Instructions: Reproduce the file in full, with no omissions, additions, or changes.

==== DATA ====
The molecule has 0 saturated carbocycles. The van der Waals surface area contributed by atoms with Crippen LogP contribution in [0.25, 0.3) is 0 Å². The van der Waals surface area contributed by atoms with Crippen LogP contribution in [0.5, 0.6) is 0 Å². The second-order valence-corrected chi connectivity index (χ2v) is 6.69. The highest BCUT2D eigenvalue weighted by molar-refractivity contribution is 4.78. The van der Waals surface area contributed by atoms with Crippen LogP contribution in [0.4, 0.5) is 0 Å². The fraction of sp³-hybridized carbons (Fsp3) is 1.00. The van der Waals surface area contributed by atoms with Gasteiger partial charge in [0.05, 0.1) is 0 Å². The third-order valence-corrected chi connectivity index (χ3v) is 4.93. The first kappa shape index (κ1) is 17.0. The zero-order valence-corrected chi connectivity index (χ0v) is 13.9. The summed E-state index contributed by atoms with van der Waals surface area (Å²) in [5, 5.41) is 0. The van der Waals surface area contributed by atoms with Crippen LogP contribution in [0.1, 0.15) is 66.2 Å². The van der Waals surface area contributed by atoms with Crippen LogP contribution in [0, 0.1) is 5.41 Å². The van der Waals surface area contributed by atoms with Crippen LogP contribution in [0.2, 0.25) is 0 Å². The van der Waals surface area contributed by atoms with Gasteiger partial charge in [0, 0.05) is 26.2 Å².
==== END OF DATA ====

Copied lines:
The molecule has 0 saturated carbocycles. The van der Waals surface area contributed by atoms with Crippen LogP contribution in [0.25, 0.3) is 0 Å². The van der Waals surface area contributed by atoms with Crippen LogP contribution in [0.5, 0.6) is 0 Å². The second-order valence-corrected chi connectivity index (χ2v) is 6.69. The highest BCUT2D eigenvalue weighted by molar-refractivity contribution is 4.78. The van der Waals surface area contributed by atoms with Crippen LogP contribution in [0.4, 0.5) is 0 Å². The fraction of sp³-hybridized carbons (Fsp3) is 1.00. The van der Waals surface area contributed by atoms with Gasteiger partial charge in [0.05, 0.1) is 0 Å². The third-order valence-corrected chi connectivity index (χ3v) is 4.93. The first kappa shape index (κ1) is 17.0. The zero-order valence-corrected chi connectivity index (χ0v) is 13.9. The summed E-state index contributed by atoms with van der Waals surface area (Å²) in [5, 5.41) is 0. The van der Waals surface area contributed by atoms with Crippen LogP contribution in [0.1, 0.15) is 66.2 Å². The van der Waals surface area contributed by atoms with Crippen LogP contribution in [0, 0.1) is 5.41 Å². The van der Waals surface area contributed by atoms with Crippen LogP contribution in [0.2, 0.25) is 0 Å². The van der Waals surface area contributed by atoms with Gasteiger partial charge in [0, 0.05) is 26.2 Å².